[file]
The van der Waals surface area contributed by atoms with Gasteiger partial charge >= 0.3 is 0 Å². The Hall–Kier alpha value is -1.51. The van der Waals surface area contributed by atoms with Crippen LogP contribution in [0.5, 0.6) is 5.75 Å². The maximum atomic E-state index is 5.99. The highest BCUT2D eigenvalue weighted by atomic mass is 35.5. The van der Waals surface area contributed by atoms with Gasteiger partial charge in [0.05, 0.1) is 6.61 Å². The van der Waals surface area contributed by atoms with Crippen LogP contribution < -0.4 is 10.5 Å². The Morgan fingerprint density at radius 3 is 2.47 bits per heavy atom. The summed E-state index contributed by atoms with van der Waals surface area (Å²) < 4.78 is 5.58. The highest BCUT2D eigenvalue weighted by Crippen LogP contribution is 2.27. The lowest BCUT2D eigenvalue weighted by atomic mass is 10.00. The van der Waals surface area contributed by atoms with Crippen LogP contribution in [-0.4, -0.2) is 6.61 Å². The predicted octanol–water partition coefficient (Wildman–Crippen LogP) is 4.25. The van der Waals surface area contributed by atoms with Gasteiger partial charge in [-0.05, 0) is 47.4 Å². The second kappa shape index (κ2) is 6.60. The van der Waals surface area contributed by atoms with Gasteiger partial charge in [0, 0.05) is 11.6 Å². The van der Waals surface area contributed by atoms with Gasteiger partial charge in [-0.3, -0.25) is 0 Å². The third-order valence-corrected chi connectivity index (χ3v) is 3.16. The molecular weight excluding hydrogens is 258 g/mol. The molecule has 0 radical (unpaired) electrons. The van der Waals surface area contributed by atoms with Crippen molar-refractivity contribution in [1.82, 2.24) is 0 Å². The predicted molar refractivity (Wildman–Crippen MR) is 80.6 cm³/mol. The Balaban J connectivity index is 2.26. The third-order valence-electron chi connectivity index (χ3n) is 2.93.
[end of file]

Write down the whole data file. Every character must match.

The van der Waals surface area contributed by atoms with Gasteiger partial charge >= 0.3 is 0 Å². The Hall–Kier alpha value is -1.51. The van der Waals surface area contributed by atoms with Crippen LogP contribution in [0.5, 0.6) is 5.75 Å². The maximum atomic E-state index is 5.99. The highest BCUT2D eigenvalue weighted by atomic mass is 35.5. The van der Waals surface area contributed by atoms with Gasteiger partial charge in [0.05, 0.1) is 6.61 Å². The van der Waals surface area contributed by atoms with Crippen LogP contribution < -0.4 is 10.5 Å². The Morgan fingerprint density at radius 3 is 2.47 bits per heavy atom. The summed E-state index contributed by atoms with van der Waals surface area (Å²) < 4.78 is 5.58. The highest BCUT2D eigenvalue weighted by Crippen LogP contribution is 2.27. The lowest BCUT2D eigenvalue weighted by atomic mass is 10.00. The van der Waals surface area contributed by atoms with Crippen LogP contribution in [-0.4, -0.2) is 6.61 Å². The predicted octanol–water partition coefficient (Wildman–Crippen LogP) is 4.25. The van der Waals surface area contributed by atoms with Gasteiger partial charge in [-0.05, 0) is 47.4 Å². The second kappa shape index (κ2) is 6.60. The van der Waals surface area contributed by atoms with Gasteiger partial charge in [0, 0.05) is 11.6 Å². The van der Waals surface area contributed by atoms with Gasteiger partial charge in [-0.3, -0.25) is 0 Å². The third-order valence-corrected chi connectivity index (χ3v) is 3.16. The molecular weight excluding hydrogens is 258 g/mol. The molecule has 0 radical (unpaired) electrons. The van der Waals surface area contributed by atoms with Crippen molar-refractivity contribution in [1.82, 2.24) is 0 Å². The predicted molar refractivity (Wildman–Crippen MR) is 80.6 cm³/mol. The Balaban J connectivity index is 2.26. The third-order valence-electron chi connectivity index (χ3n) is 2.93.